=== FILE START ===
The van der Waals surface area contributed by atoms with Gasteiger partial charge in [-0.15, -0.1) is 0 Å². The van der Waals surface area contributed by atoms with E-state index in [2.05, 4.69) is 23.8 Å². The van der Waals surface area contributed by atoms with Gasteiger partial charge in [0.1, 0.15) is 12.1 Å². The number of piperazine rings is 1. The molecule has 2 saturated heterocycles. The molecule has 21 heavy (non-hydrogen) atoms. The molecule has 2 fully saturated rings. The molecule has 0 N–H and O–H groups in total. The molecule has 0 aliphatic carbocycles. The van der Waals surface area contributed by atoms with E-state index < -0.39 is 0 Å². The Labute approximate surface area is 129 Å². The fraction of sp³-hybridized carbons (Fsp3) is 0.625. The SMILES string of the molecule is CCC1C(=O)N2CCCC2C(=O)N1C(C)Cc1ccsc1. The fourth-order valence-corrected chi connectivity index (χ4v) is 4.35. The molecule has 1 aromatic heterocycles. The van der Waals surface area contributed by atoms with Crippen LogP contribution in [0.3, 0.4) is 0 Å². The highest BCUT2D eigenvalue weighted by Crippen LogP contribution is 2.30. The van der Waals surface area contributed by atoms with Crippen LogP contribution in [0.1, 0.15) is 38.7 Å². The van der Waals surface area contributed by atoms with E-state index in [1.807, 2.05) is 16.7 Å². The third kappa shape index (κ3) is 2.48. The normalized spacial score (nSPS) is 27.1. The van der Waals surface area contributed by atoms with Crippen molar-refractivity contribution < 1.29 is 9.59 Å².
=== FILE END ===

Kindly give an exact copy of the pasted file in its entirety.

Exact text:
The van der Waals surface area contributed by atoms with Gasteiger partial charge in [-0.15, -0.1) is 0 Å². The van der Waals surface area contributed by atoms with E-state index in [2.05, 4.69) is 23.8 Å². The van der Waals surface area contributed by atoms with Gasteiger partial charge in [0.1, 0.15) is 12.1 Å². The number of piperazine rings is 1. The molecule has 2 saturated heterocycles. The molecule has 21 heavy (non-hydrogen) atoms. The molecule has 2 fully saturated rings. The molecule has 0 N–H and O–H groups in total. The molecule has 0 aliphatic carbocycles. The van der Waals surface area contributed by atoms with E-state index < -0.39 is 0 Å². The Labute approximate surface area is 129 Å². The fraction of sp³-hybridized carbons (Fsp3) is 0.625. The SMILES string of the molecule is CCC1C(=O)N2CCCC2C(=O)N1C(C)Cc1ccsc1. The fourth-order valence-corrected chi connectivity index (χ4v) is 4.35. The molecule has 1 aromatic heterocycles. The van der Waals surface area contributed by atoms with Crippen LogP contribution in [0.3, 0.4) is 0 Å². The highest BCUT2D eigenvalue weighted by Crippen LogP contribution is 2.30. The van der Waals surface area contributed by atoms with Crippen LogP contribution in [0.1, 0.15) is 38.7 Å². The van der Waals surface area contributed by atoms with E-state index in [1.807, 2.05) is 16.7 Å². The third kappa shape index (κ3) is 2.48. The normalized spacial score (nSPS) is 27.1. The van der Waals surface area contributed by atoms with Crippen molar-refractivity contribution < 1.29 is 9.59 Å².